LOWER MANHATTAN — On a bright afternoon recently, standing in the middle of her bustling South Street Seaport restaurant, Adriana Luque let out a deep sigh.
"It feels so good to be back," said Luque, a wide smile spreading across her face. "So good."
A year after 11 feet of Hurricane Sandy’s murky floodwaters overwhelmed popular Seaport eatery Barbarini, Luque and her husband Stefano Barbagallo — former co-owners of the beloved Italian spot — have finally opened their new restaurant, Barbalu, in the same 225 Front St. space.
“This year was hard, it was a struggle for us — for so many people,” Luque said. “But we love this place — we’re coming back and this neighborhood is coming back.”
Twelve months after Hurricane Sandy tore through Lower Manhattan, a host of shops and restaurants are still shuttered in the hard-hit South Street Seaport, but most of Downtown has slowly come back to life.
The transformation would have been hard to imagine last Oct. 29, when torrents of fast-moving water inundated the neighborhood, drowning two men and causing millions of dollars worth of damage.
Anthony Narh, a Bronx resident who worked at Empire Garage in TriBeCa, drowned inside a car at the 92 Laight St. parking garage, and Frank Suber, a 55-year-old Staten Island man, was pushed into 90 Broad St. by the powerful flood, where he was later found dead.
In the aftermath of Sandy, many Downtown residents not only struggled without heat or power — they were also shut out from their flood-damaged homes. Twenty percent of Lower Manhattan’s apartments — 5,950 units in all — were inaccessible in the days after the storm, according to a recent study from the Downtown Alliance.
Four months after Sandy, 99 percent of residents in the neighborhood had returned to their homes — but the exception was the Seaport’s Historic Front Street, a cobblestoned block between Peck Slip and Beekman Street.
Most of the 19th-century buildings along the picturesque street, where Barbalu is now up and running, suffered intense damage. The entire electrical, heating and cooling systems of many of the buildings needed to be replaced, leaving residential tenants, along with the ground-floor shops and restaurants, displaced until the summer.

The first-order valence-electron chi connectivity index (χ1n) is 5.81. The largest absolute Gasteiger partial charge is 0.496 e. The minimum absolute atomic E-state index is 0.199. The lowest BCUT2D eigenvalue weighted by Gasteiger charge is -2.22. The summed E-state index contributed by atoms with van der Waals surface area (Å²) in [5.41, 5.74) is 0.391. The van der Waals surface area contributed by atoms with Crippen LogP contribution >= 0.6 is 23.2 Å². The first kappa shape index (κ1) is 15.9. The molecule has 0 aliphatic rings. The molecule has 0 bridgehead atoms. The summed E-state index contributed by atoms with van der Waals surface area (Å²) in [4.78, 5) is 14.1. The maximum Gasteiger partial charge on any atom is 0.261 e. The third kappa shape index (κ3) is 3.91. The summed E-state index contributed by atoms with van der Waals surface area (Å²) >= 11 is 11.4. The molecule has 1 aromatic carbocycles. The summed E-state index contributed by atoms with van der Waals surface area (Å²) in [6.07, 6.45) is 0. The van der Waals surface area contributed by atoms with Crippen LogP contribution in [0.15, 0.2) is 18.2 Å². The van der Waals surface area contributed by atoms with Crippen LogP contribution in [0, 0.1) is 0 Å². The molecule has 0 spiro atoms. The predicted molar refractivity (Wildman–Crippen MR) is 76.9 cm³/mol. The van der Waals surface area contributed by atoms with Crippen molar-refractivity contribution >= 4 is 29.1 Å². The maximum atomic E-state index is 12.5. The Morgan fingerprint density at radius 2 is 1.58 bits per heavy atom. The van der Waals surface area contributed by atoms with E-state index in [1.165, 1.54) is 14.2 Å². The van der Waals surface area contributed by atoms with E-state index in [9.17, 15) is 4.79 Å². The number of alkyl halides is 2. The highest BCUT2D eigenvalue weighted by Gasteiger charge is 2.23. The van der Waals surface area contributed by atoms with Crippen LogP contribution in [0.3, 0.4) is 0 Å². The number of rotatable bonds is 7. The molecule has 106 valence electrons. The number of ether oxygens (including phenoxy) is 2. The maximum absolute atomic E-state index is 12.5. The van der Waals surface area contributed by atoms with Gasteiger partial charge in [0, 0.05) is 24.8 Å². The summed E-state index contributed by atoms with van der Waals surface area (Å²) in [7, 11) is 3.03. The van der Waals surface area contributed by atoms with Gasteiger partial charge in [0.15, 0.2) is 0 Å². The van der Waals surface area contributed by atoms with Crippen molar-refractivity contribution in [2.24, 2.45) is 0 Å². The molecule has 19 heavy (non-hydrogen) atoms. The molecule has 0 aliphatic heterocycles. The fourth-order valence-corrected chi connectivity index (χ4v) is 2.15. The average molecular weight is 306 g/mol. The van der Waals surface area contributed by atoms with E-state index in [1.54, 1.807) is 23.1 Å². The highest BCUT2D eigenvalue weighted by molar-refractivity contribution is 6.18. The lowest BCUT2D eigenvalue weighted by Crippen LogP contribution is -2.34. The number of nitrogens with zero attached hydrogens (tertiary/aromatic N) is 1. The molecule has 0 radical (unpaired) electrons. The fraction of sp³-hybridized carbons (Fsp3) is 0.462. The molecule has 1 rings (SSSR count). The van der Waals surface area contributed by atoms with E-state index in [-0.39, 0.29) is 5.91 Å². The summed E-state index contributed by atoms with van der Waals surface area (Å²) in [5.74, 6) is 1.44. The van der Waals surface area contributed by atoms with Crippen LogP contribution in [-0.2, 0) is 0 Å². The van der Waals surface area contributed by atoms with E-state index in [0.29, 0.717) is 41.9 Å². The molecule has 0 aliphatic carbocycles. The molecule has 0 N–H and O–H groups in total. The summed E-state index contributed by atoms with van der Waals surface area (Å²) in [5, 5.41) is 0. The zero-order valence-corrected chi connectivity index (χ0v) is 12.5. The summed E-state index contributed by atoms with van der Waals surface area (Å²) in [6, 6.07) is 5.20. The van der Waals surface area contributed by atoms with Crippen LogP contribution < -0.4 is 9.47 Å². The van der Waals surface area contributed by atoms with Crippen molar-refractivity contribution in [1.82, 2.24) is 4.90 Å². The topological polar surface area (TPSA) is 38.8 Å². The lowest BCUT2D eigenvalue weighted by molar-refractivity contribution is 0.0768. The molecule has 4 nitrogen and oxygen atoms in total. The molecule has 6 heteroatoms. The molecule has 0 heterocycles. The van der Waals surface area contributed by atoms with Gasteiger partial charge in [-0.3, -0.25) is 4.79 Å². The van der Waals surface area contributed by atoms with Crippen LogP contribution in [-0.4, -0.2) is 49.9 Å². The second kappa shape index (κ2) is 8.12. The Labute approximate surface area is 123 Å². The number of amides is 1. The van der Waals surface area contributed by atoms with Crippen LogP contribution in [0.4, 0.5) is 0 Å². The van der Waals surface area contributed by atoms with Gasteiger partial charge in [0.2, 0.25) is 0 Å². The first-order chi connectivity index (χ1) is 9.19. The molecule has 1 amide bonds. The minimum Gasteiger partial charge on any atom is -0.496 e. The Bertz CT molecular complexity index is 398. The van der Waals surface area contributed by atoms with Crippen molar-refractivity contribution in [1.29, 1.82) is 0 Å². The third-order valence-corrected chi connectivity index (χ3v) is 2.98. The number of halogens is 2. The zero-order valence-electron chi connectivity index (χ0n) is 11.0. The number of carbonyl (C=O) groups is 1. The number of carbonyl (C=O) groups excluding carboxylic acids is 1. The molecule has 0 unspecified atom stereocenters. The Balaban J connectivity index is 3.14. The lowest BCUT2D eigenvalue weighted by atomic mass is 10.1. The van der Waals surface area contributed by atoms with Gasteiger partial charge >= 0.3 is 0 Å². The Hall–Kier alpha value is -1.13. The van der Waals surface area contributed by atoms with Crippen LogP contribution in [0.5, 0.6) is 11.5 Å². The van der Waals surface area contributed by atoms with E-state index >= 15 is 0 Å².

But the tide has turned. Barbalu, sushi restaurant Suteishi and pet grooming spa The Salty Paw recently reopened, and others — including Nelson Blue, Jack’s Stir Brew Coffee and bar Keg No. 229 — are slated to reopen in the next coming weeks.
The business owners who returned have sunk hundreds of thousands of dollars into repairing their shops — many without the benefit of flood insurance and while still wrangling for hurricane-related grants and loans from the government.
“It’s certainly cost us," said Peter O’Connell, who poured nearly $1 million into reopening Seaport favorite the Paris Cafe earlier this month, "but I think the Paris looks better than ever."
Some business owners decided to leave the low-lying Seaport and move to higher ground.
Former Barbarini co-owners Linda and Claudio Marini split from their partners, Barbagallo and Luque, and open a new restaurant, Da Claudio Ristorante e Salumeria, in the Financial District next year.
Elsewhere in Lower Manhattan, most of the companies displaced by Hurricane Sandy have managed to return, according to the Downtown Alliance.
While loud power generators and moisture-sucking machines crowded Downtown streets immediately after the storm, about 96 percent of buildings were open for business within two months of the storm, the Downtown Alliance said.
Today, all of the storm-shuttered office buildings have been repaired. Companies forced to work in other parts of the city have largely come back Downtown — and the Daily News and JPMorgan Chase are slated to reopen in 4 New York Plaza by the end of the month, according to Downtown Alliance.
Tourism initially took a hit in Lower Manhattan post-Sandy, as major draws, like the Statue of Liberty and Castle Clinton remained closed until July 4.
But Downtown still closed out 2012 with a record 11.5 million visitors, and attractions have continued to reopen this fall, including Ellis Island welcoming tourists on Monday for the first time since the storm.
Looking ahead, business owners who have managed to reopen are still concerned about the drop in foot traffic, especially in the South Street Seaport, where Pier 17 is shuttered for a redevelopment project. Sixty-six retail shops in Lower Manhattan have remained closed since the storm, and most of them are in the Seaport.
“We’re all happy to see the progress, even through its been slow-moving, and been a struggle,” said Jaqueline Goewey, owner of popular breakfast and lunch spot Made Fresh Daily, one of the few Front Street storefronts able to reopen about a month after Sandy.
“But we’re all concerned about what the next coming months, the next coming years will be like down here.”
Seaport developer Howard Hughes Corporation has brought pop-up shops, food markets and events to the neighborhood to enliven it post-Sandy, but Goewey and other business owners believe it could take years for the neighborhood to fully recover.
"We stay here because we love it here...this is our home," Goewey said. "But we know there's a lot more work to be done, and it won't be easy to really have the neighborhood back on its feet."